In 1921, after just two years on the job with recently formed Radio Corp. of America, a hard-driving, 30-year-old executive named David Sarnoff came up with an idea to sell more radios. Why not look beyond local markets and send out news, entertainment, and sports -- what today's media moguls would call "content" -- to a national audience? That July, RCA broadcast a prize fight between Jack Dempsey and Georges Carpentier from Jersey City, and it was heard by listeners as far away as western Pennsylvania. The response from the audience to that fight was enthusiastic, and radio sales took off as broadcasts' reach grew. Sarnoff became RCA's president nine years later and its chairman in 1949.
The first to envision electronic mass media, Sarnoff created national networks -- in radio and then in television -- that he believed served a higher purpose. They connected citizens across the vast country through nationwide broadcasts of political conventions, opera performances, and new comedy stars such as Jack Benny, George Burns, and Gracie Allen. The notion of exploiting new technologies to deliver programs to an aggregated audience and selling advertising against it has been a pillar of the media business ever since. First with RCA's National Broadcasting Co. and then with others, the networks' influence on culture and public opinion has been profound.
Sarnoff was neither a technologist nor a marketing whiz. He got his training in management mostly on the job. But through remarkable vision, he "industrialized electronic innovation, made sure that it worked and that there was a standard for it," says Alexander B. Magoun, executive director of the David Sarnoff Library in Princeton, N.J.
By 1930, Sarnoff and a team of RCA researchers began developing electronic video to marry with broadcast sound using an experimental TV station. Through the early years of TV, Sarnoff squared off against CBS magnate William Paley (both networks began regular TV broadcasts in 1939), and the intense rivalry led to all kinds of innovations in programming and in TV sets themselves. Under Sarnoff's leadership at RCA, the company began selling its first color TVs in the spring of 1954.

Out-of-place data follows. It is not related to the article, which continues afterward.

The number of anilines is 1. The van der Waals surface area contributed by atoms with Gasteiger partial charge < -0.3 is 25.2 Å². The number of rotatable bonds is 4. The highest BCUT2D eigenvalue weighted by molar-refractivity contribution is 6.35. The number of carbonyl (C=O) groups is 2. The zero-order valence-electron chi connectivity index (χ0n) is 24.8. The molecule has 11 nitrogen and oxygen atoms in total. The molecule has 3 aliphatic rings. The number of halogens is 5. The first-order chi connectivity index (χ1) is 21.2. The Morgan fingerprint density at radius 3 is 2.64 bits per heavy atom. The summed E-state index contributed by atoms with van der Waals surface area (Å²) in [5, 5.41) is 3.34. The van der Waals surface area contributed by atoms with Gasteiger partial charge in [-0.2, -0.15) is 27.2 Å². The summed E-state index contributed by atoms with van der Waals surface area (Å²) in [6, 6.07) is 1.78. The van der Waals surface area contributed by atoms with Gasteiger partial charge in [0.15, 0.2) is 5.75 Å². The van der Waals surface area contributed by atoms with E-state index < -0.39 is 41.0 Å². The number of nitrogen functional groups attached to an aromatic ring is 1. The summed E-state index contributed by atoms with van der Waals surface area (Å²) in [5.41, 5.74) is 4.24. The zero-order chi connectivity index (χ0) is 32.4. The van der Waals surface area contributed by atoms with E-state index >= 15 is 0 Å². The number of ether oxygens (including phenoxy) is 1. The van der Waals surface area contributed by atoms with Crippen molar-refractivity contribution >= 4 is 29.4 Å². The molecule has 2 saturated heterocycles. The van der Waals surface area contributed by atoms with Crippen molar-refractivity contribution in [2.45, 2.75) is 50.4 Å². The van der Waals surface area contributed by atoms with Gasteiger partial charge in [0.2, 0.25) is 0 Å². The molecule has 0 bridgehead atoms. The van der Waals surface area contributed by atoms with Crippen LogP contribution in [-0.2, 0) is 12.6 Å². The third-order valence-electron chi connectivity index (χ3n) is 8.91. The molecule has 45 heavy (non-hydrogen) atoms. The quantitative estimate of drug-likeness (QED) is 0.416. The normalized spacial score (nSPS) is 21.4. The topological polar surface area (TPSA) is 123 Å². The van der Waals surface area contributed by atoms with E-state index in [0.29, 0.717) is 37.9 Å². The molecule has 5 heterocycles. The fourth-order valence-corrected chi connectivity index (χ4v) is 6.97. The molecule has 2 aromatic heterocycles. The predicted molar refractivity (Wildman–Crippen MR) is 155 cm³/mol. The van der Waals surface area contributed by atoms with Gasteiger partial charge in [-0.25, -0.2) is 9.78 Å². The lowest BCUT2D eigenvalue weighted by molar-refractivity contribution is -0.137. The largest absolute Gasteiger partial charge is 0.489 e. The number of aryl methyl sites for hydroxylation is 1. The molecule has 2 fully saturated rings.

The world might never have known The Tonight Show, Saturday Night Live, or Seinfeld if the onetime rabbinical student had stayed in his native village of Uzlian, near the western provincial capital, Minsk, in czarist Russia. His family emigrated to New York, and the 9-year-old Sarnoff sold newspapers to help out. He eventually landed a job as an office boy at Marconi's Wireless Telegraph Co. of America. Sarnoff was one of the first operators to confirm the Apr. 14, 1912, sinking of the Titanic a day after it went down. Seven years later, General Electric Co. (GE
) bought the U.S. arm of Marconi, and it became RCA. So began Sarnoff's ascendancy.
"The General," as he liked to be called in the years after rising to brigadier general during World War II, could indeed be dictatorial. Ruling from his 53rd-floor office in the RCA building in Rockefeller Center, Sarnoff worked nearly until his death in 1971. Today, a Sarnoff-like rollout of technology, through digital cable, personal video recorders, and wireless devices is fragmenting the very mass media the General helped to create. By Tom Lowry